The Royal Institute of British Architects’ (RIBA) Future Trends survey saw a significant fall in positivity about future workloads in the first month after the UK referendum on EU membership.
The RIBA Future Trends Workload Index entered negative territory in July 2016 for the first time since 2012, with the balance figure standing at -7 (down from +22 in June). Participating practices indicated that this fall was driven by concerns about the implications of Brexit.
London saw the biggest drop in confidence about workload prospects. Only Wales and the West (balance figure +14) returned a positive balance figure.
Medium-sized practices (11-50 staff) remained somewhat positive about future workloads. Large (50+ staff) and small (1-10 staff) practices anticipated a decline in medium-term workloads.
The workload forecasts fell across all four sectors – commercial, community, private housing and public sectors – with the private housing and commercial sectors nevertheless in positive territory.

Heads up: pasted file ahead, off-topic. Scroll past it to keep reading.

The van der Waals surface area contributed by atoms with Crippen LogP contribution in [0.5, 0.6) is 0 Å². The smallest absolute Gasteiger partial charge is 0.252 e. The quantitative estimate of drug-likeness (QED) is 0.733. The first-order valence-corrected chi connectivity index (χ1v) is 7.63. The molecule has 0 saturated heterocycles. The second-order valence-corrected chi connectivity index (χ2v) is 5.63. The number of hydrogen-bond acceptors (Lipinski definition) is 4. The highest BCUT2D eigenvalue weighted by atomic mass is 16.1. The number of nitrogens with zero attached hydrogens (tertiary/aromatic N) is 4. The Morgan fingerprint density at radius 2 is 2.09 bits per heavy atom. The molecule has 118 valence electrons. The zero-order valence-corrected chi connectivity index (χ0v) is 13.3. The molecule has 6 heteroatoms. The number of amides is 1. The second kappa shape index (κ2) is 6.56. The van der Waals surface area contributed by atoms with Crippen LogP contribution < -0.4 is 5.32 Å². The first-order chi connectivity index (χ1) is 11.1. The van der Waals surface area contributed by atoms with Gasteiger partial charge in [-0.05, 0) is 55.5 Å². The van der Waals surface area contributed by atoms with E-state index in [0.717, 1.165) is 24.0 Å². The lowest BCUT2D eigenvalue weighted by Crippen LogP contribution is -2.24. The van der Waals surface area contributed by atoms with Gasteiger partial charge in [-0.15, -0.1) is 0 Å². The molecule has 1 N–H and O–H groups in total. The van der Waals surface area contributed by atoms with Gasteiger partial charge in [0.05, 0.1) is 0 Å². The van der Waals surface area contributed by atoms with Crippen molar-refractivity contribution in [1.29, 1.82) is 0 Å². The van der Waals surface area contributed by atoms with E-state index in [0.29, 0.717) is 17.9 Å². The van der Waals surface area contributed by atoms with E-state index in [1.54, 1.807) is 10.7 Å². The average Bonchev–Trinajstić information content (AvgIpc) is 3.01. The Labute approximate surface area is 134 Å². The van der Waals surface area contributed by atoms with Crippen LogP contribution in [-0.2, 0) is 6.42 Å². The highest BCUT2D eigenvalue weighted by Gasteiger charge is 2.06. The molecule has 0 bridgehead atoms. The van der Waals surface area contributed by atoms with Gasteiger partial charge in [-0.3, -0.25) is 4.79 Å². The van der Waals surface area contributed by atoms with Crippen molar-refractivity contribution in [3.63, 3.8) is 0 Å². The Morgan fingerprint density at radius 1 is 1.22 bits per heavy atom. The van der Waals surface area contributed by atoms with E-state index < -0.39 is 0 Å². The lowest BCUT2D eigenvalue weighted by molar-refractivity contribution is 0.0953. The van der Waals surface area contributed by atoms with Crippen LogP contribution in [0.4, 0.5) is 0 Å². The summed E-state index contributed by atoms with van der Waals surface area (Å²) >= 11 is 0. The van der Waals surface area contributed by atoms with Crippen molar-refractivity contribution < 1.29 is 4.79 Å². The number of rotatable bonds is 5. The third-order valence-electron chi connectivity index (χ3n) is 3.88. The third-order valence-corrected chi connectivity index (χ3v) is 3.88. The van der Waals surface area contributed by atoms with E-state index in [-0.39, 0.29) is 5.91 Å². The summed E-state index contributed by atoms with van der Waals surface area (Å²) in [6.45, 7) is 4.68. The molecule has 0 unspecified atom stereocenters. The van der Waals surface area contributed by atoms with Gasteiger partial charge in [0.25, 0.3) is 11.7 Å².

Despite the decrease in workload confidence, the current value of work in progress compared with that of 12 months ago has increased at an annualised rate of 3%.
The RIBA Future Trends Staffing Index declined to a lesser extent, standing at +4 in July (down from +14 in June). 90% of participating practices expect to have the same number of staff or more in the next quarter.
Large practices were the least confident about increasing staff levels with a balance figure of zero, compared with small practices (+3) and medium-sized practices (+12).
RIBA Executive Director Members Adrian Dobson said, “While a very small number of practices stated that they have seen projects cancelled or postponed as a direct result of the referendum outcome, the sense is that the fall in our index reflects anxiety about the future impact of the decision rather than an immediate change in the workload pipeline. Only time will tell if this change in sentiment is an overreaction to political events, but this fall in the RIBA Future Trends Workload Index must be a cause for some concern.”